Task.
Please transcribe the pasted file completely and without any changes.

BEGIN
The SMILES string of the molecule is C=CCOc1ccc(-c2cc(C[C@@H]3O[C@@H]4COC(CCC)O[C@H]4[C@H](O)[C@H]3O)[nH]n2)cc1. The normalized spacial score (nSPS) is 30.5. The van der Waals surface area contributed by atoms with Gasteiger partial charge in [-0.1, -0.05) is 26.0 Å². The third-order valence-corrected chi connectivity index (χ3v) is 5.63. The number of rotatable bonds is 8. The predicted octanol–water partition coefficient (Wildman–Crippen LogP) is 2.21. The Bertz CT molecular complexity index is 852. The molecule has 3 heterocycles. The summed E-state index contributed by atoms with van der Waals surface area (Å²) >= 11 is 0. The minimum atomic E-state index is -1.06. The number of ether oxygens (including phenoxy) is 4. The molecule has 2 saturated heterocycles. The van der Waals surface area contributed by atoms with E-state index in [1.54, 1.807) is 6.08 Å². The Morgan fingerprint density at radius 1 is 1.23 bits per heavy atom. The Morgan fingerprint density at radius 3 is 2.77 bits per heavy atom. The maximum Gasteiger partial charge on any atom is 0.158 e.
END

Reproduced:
The SMILES string of the molecule is C=CCOc1ccc(-c2cc(C[C@@H]3O[C@@H]4COC(CCC)O[C@H]4[C@H](O)[C@H]3O)[nH]n2)cc1. The normalized spacial score (nSPS) is 30.5. The van der Waals surface area contributed by atoms with Gasteiger partial charge in [-0.1, -0.05) is 26.0 Å². The third-order valence-corrected chi connectivity index (χ3v) is 5.63. The number of rotatable bonds is 8. The predicted octanol–water partition coefficient (Wildman–Crippen LogP) is 2.21. The Bertz CT molecular complexity index is 852. The molecule has 3 heterocycles. The summed E-state index contributed by atoms with van der Waals surface area (Å²) >= 11 is 0. The minimum atomic E-state index is -1.06. The number of ether oxygens (including phenoxy) is 4. The molecule has 2 saturated heterocycles. The van der Waals surface area contributed by atoms with E-state index in [1.54, 1.807) is 6.08 Å². The Morgan fingerprint density at radius 1 is 1.23 bits per heavy atom. The Morgan fingerprint density at radius 3 is 2.77 bits per heavy atom. The maximum Gasteiger partial charge on any atom is 0.158 e.